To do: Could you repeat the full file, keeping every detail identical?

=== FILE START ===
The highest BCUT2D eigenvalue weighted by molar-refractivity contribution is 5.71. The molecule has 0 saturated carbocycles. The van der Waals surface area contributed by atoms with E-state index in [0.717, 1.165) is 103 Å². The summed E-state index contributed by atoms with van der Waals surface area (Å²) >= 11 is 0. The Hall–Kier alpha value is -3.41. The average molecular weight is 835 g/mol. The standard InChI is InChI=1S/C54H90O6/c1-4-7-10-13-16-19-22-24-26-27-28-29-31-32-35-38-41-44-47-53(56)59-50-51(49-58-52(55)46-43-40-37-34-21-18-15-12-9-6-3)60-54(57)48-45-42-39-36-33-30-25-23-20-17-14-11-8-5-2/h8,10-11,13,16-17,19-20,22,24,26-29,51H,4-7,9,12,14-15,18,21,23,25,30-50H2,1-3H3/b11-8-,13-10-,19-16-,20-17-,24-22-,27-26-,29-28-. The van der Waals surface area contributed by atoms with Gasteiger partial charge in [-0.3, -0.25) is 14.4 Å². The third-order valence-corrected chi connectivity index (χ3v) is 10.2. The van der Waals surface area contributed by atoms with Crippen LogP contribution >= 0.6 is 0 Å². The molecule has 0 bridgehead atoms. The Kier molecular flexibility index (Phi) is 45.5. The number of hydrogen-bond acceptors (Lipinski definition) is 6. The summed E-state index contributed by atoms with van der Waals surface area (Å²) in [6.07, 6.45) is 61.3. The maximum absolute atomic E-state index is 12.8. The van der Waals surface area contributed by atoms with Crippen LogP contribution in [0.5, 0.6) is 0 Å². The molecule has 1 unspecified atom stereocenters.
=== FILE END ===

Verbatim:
The highest BCUT2D eigenvalue weighted by molar-refractivity contribution is 5.71. The molecule has 0 saturated carbocycles. The van der Waals surface area contributed by atoms with E-state index in [0.717, 1.165) is 103 Å². The summed E-state index contributed by atoms with van der Waals surface area (Å²) >= 11 is 0. The Hall–Kier alpha value is -3.41. The average molecular weight is 835 g/mol. The standard InChI is InChI=1S/C54H90O6/c1-4-7-10-13-16-19-22-24-26-27-28-29-31-32-35-38-41-44-47-53(56)59-50-51(49-58-52(55)46-43-40-37-34-21-18-15-12-9-6-3)60-54(57)48-45-42-39-36-33-30-25-23-20-17-14-11-8-5-2/h8,10-11,13,16-17,19-20,22,24,26-29,51H,4-7,9,12,14-15,18,21,23,25,30-50H2,1-3H3/b11-8-,13-10-,19-16-,20-17-,24-22-,27-26-,29-28-. The van der Waals surface area contributed by atoms with Gasteiger partial charge in [-0.3, -0.25) is 14.4 Å². The third-order valence-corrected chi connectivity index (χ3v) is 10.2. The van der Waals surface area contributed by atoms with Crippen LogP contribution >= 0.6 is 0 Å². The molecule has 0 bridgehead atoms. The Kier molecular flexibility index (Phi) is 45.5. The number of hydrogen-bond acceptors (Lipinski definition) is 6. The summed E-state index contributed by atoms with van der Waals surface area (Å²) in [6.07, 6.45) is 61.3. The maximum absolute atomic E-state index is 12.8. The van der Waals surface area contributed by atoms with Crippen LogP contribution in [0.5, 0.6) is 0 Å². The molecule has 1 unspecified atom stereocenters.